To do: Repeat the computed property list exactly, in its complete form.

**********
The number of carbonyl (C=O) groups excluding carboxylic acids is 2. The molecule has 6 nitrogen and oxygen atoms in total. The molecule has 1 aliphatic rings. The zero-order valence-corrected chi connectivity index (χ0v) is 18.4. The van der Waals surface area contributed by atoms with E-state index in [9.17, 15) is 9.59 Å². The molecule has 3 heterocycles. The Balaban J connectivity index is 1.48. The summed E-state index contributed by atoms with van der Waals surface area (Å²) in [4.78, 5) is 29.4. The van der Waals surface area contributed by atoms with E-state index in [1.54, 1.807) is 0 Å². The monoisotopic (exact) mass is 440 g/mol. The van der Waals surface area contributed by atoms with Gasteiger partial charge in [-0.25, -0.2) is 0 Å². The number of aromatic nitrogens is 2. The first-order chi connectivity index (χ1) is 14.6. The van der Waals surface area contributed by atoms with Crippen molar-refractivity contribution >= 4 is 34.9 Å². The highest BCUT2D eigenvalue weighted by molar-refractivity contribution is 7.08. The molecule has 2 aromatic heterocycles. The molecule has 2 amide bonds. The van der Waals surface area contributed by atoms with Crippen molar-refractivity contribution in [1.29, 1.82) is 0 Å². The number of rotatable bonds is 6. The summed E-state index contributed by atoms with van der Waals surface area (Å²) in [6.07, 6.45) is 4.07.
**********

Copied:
The number of carbonyl (C=O) groups excluding carboxylic acids is 2. The molecule has 6 nitrogen and oxygen atoms in total. The molecule has 1 aliphatic rings. The zero-order valence-corrected chi connectivity index (χ0v) is 18.4. The van der Waals surface area contributed by atoms with E-state index in [9.17, 15) is 9.59 Å². The molecule has 3 heterocycles. The Balaban J connectivity index is 1.48. The summed E-state index contributed by atoms with van der Waals surface area (Å²) in [4.78, 5) is 29.4. The van der Waals surface area contributed by atoms with E-state index in [1.54, 1.807) is 0 Å². The monoisotopic (exact) mass is 440 g/mol. The van der Waals surface area contributed by atoms with Gasteiger partial charge in [-0.25, -0.2) is 0 Å². The number of aromatic nitrogens is 2. The first-order chi connectivity index (χ1) is 14.6. The van der Waals surface area contributed by atoms with Crippen molar-refractivity contribution >= 4 is 34.9 Å². The highest BCUT2D eigenvalue weighted by molar-refractivity contribution is 7.08. The molecule has 2 aromatic heterocycles. The molecule has 2 amide bonds. The van der Waals surface area contributed by atoms with Crippen molar-refractivity contribution in [1.29, 1.82) is 0 Å². The number of rotatable bonds is 6. The summed E-state index contributed by atoms with van der Waals surface area (Å²) in [6.07, 6.45) is 4.07.